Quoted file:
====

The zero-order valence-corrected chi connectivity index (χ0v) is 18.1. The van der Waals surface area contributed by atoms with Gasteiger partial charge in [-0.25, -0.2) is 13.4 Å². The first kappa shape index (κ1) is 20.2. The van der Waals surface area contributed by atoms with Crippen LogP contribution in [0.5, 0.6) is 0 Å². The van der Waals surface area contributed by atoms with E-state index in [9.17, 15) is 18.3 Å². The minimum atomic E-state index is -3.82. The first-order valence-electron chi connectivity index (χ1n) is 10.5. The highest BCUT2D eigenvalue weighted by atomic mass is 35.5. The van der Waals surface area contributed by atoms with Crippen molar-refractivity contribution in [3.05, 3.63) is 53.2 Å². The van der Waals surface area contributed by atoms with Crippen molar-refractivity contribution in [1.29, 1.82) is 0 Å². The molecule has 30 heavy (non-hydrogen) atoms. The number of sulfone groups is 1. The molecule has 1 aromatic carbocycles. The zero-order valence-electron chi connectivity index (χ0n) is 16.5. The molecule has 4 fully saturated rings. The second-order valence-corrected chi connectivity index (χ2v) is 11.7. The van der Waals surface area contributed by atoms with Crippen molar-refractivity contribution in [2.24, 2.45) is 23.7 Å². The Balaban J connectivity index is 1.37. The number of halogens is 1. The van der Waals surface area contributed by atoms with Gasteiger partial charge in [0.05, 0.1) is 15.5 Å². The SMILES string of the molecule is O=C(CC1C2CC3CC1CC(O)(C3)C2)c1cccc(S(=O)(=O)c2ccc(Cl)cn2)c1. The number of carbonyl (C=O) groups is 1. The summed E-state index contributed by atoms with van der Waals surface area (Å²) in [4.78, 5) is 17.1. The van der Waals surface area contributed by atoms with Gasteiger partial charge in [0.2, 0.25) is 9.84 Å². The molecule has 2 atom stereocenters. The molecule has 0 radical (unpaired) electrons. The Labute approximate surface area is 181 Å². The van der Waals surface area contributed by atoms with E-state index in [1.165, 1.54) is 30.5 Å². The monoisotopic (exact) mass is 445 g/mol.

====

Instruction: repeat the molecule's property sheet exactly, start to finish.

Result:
The zero-order valence-corrected chi connectivity index (χ0v) is 18.1. The van der Waals surface area contributed by atoms with Gasteiger partial charge in [-0.25, -0.2) is 13.4 Å². The first kappa shape index (κ1) is 20.2. The van der Waals surface area contributed by atoms with Crippen LogP contribution in [0.5, 0.6) is 0 Å². The van der Waals surface area contributed by atoms with E-state index in [9.17, 15) is 18.3 Å². The minimum atomic E-state index is -3.82. The first-order valence-electron chi connectivity index (χ1n) is 10.5. The highest BCUT2D eigenvalue weighted by atomic mass is 35.5. The van der Waals surface area contributed by atoms with Crippen molar-refractivity contribution in [3.05, 3.63) is 53.2 Å². The van der Waals surface area contributed by atoms with Crippen molar-refractivity contribution in [1.29, 1.82) is 0 Å². The molecule has 30 heavy (non-hydrogen) atoms. The number of sulfone groups is 1. The molecule has 1 aromatic carbocycles. The zero-order valence-electron chi connectivity index (χ0n) is 16.5. The molecule has 4 fully saturated rings. The second-order valence-corrected chi connectivity index (χ2v) is 11.7. The van der Waals surface area contributed by atoms with Crippen molar-refractivity contribution in [2.24, 2.45) is 23.7 Å². The Balaban J connectivity index is 1.37. The number of halogens is 1. The van der Waals surface area contributed by atoms with Gasteiger partial charge in [0.05, 0.1) is 15.5 Å². The SMILES string of the molecule is O=C(CC1C2CC3CC1CC(O)(C3)C2)c1cccc(S(=O)(=O)c2ccc(Cl)cn2)c1. The number of carbonyl (C=O) groups is 1. The summed E-state index contributed by atoms with van der Waals surface area (Å²) in [4.78, 5) is 17.1. The van der Waals surface area contributed by atoms with Gasteiger partial charge in [0.2, 0.25) is 9.84 Å². The molecule has 2 atom stereocenters. The molecule has 0 radical (unpaired) electrons. The Labute approximate surface area is 181 Å². The van der Waals surface area contributed by atoms with E-state index in [1.165, 1.54) is 30.5 Å². The monoisotopic (exact) mass is 445 g/mol.